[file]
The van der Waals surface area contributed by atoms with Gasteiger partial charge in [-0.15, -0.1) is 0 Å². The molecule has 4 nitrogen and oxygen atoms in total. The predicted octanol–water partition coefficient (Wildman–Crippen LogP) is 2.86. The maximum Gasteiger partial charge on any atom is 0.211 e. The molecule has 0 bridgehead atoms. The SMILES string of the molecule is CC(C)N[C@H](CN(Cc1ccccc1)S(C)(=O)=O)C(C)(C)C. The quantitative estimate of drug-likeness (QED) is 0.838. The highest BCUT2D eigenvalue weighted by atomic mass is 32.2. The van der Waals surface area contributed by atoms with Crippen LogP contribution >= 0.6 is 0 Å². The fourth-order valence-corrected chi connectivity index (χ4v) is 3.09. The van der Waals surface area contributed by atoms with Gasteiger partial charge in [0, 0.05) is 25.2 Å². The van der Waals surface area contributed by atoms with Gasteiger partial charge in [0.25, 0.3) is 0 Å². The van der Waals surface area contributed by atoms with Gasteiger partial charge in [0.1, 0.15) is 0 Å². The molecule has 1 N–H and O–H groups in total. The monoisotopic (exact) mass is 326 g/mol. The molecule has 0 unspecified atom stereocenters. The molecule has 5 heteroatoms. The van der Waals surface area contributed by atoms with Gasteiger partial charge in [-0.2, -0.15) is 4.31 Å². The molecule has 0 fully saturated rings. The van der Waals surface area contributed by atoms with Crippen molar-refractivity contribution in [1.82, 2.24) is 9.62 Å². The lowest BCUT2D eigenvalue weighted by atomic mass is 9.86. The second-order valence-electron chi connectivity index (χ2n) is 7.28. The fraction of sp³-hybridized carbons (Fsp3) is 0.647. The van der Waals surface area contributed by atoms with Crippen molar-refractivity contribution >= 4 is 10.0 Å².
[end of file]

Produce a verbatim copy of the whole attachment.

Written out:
The van der Waals surface area contributed by atoms with Gasteiger partial charge in [-0.15, -0.1) is 0 Å². The molecule has 4 nitrogen and oxygen atoms in total. The predicted octanol–water partition coefficient (Wildman–Crippen LogP) is 2.86. The maximum Gasteiger partial charge on any atom is 0.211 e. The molecule has 0 bridgehead atoms. The SMILES string of the molecule is CC(C)N[C@H](CN(Cc1ccccc1)S(C)(=O)=O)C(C)(C)C. The quantitative estimate of drug-likeness (QED) is 0.838. The highest BCUT2D eigenvalue weighted by atomic mass is 32.2. The van der Waals surface area contributed by atoms with Crippen LogP contribution >= 0.6 is 0 Å². The fourth-order valence-corrected chi connectivity index (χ4v) is 3.09. The van der Waals surface area contributed by atoms with Gasteiger partial charge in [0, 0.05) is 25.2 Å². The van der Waals surface area contributed by atoms with Gasteiger partial charge in [0.25, 0.3) is 0 Å². The van der Waals surface area contributed by atoms with Gasteiger partial charge in [0.1, 0.15) is 0 Å². The molecule has 1 N–H and O–H groups in total. The monoisotopic (exact) mass is 326 g/mol. The molecule has 0 unspecified atom stereocenters. The molecule has 5 heteroatoms. The van der Waals surface area contributed by atoms with Gasteiger partial charge in [-0.2, -0.15) is 4.31 Å². The molecule has 0 fully saturated rings. The van der Waals surface area contributed by atoms with Crippen molar-refractivity contribution in [1.82, 2.24) is 9.62 Å². The lowest BCUT2D eigenvalue weighted by atomic mass is 9.86. The second-order valence-electron chi connectivity index (χ2n) is 7.28. The fraction of sp³-hybridized carbons (Fsp3) is 0.647. The van der Waals surface area contributed by atoms with Crippen molar-refractivity contribution >= 4 is 10.0 Å².